Artificial sweeteners and sugar substitutes are often lauded as a way to (almost literally!) have your cake and eat it too, when it comes to sweet treats. But that doesn’t mean that they’re all pros with no cons. In fact, artificial sweeteners can have some very notable downsides, as we’ll explain in this comprehensive guide to not-so-sugary sweetness.
What are Artificial Sweeteners?
Generally speaking, artificial sweeteners are sugar replacements. They replicate (or attempt to) the sweet flavor we associate with sugar, but don’t have some of sugars other qualities. Many are zero or very low calorie, for instance, or don’t create the same blood glucose boosting qualities as sucrose (table sugar). Artificial sweeteners come from a variety of different sources and in numerous different formulations.
Types of Artificial Sweeteners
Sucralose (Brand name: Splenda)
Sucralose is one of the more (relatively) modern artificial sweeteners, having been introduced to the market in 1999. Sucralose quickly became popular because of the simple fact that, at least for most people, it lacks the chemical aftertaste that many people notice with other sugar substitutes. It simply tastes sweet.
It’s also heat stable, which some artificial sweeteners are not. That makes it ideal for home cooking. While it can’t fully replace all of sugar’s properties, it will keep its sweetness even at high cooking temperatures.
It’s created by replacing parts of natural sugar (sucrose) molecules with chlorine—specifically, certain hydrogen-oxygen groups. The resulting molecule, sucralose, is much sweeter than sucrose, by far—about 600 times sweeter. But it contains far fewer (effectively negligible, in regular serving sizes) calories.
Saccharin (Brand names: Sweet n’ Low; Sugar Twin)
With a name derived from the word saccharine, which itself means sweet, this heat-stable artificial sweetener is three to four hundred times the sweetness of sugar. Also known as benzoic sulfimide, there are various ways of producing the compound.
Saccharin has a long and storied history. It was first developed in 1879 by chemist Constantin Fahlberg, who would later become wealthy after producing it for sale. It was not commonly used, however, until sugar shortages threatened the communal sweet tooth during World War I.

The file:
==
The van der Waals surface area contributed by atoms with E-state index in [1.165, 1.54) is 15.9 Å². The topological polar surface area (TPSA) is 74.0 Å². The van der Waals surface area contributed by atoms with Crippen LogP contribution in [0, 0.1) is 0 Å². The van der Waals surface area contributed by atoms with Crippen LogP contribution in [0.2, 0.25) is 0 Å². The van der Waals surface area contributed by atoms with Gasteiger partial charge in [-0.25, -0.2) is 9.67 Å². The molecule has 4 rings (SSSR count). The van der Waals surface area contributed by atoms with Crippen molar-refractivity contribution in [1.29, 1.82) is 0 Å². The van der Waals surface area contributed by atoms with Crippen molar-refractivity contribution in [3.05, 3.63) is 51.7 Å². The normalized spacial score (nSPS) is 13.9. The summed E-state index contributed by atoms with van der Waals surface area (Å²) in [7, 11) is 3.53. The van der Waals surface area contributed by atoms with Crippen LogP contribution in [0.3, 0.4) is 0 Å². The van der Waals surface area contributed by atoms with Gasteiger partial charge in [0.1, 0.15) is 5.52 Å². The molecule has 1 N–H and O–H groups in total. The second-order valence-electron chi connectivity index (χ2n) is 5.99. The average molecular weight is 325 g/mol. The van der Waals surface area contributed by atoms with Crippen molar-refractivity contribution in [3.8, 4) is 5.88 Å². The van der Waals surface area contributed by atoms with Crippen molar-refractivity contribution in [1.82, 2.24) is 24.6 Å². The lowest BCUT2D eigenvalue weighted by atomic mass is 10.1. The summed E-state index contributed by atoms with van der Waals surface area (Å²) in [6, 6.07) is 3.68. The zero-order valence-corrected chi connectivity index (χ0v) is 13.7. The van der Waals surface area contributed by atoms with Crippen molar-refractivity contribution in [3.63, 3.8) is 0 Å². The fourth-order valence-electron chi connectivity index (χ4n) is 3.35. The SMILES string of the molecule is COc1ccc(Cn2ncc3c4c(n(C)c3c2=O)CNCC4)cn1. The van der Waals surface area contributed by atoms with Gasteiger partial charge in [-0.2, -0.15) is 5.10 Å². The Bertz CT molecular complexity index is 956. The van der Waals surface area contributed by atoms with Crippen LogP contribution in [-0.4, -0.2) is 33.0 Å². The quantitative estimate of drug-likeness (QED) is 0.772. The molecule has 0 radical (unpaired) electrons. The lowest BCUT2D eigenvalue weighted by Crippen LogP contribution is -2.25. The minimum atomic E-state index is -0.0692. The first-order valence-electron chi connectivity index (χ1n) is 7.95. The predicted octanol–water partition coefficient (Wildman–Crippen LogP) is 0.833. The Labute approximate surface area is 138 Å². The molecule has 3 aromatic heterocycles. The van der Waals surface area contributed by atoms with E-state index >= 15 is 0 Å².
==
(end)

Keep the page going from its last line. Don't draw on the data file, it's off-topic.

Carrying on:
Its popularity truly exploded, however, during the dieting crazes of the 1960s and 1970s, when its calorie free nature became more relevant.
Acesulfame potassium (Brand names: Sunnett; Sweet One)
Chemists Harald Jensen and Karl Clauss weren’t looking to develop an artificial sweetener during their work in the Hoechst AG laboratory. In 1967, they were working with similar compounds for unrelated reasons, and Clauss accidentally tasted it after licking his fingers.
It’s heat stable, much like sucralose and saccharin, and is a common ingredient in combination with other artificial sweeteners in zero calorie soft drinks and in pharmaceuticals (where it is used to mask the taste of less pleasant active ingredients).
Aspartame (Brand names: NutraSweet; Equal)
This calorie free sugar substitute is a methyl ester of the dipeptide aspartic acid/phenylalanine. It’s 200 times sweeter than table sugar, giving it nearly no nutritive value when used as a sugar substitute. It is well known to be one of the sweeteners closest to sugar’s flavor profile. As a result, it’s often blended with other sweeteners to create a sweetness more like that of sugar.
However, it is not heat stable, and its amino acids may break down in high pH conditions as well. This limits its usefulness in several ways. It’s undesirable for many cooking and baking applications. Also, as many shelf stable products require a higher pH, aspartame is rarely used on its own in these products. Its stability can be improved with the addition of fat or maltodextrin. Some people report a bitter aftertaste, while others cannot detect it.
Stevia (Brand name: PureVia; Truvia)
Stevia is somewhat unique among sugar substitutes in that it is not technically an “artificial” sweetener. Rather than being created in a laboratory, this substitute is extracted from a plant. While extracts from Stevia rebaudiana have only become popular as a commercial sugar substitute during the past several decades, it’s been known in its native South America as a “sweet herb” for 1,500 years.
As far as its history in the West, it was first described in 1899 by Moises Santiago Bertoni, a Swiss scientist, but was not researched in depth until 1931. It wasn’t until 2008 that a retail version of the extract, highly purified, was found acceptable for GRAS (generally recognized as safe) status by the Food and Drug Administration in the United States.
Sugar Alcohols (Various types/names)
Sugar alcohol is an umbrella term for a class of polyols which contains a number of organic compounds including xylitol, sorbitol, mannitol, and erythritol. Sugar alcohols do occur in nature, and have in the past been obtained from natural sources. Today, however, most sugar alcohols are created from sugar, which has fewer hydrogen atoms than sugar alcohols.
Sugar alcohols have fewer calories than sugar, although their nutritive value is not negligible as with other artificial sweeteners (with the exception of erythritol, which is calorie-free). They are also slightly less sweet than sugar. However, they can be used to great effect to mask the bitter or unpleasant aftertastes of other sugar substitutes.
Why Do People Use Artificial Sweeteners?
There are many reasons that people use artificial sweeteners, including simply enjoying the taste. However, there are a few more common reasons for their use: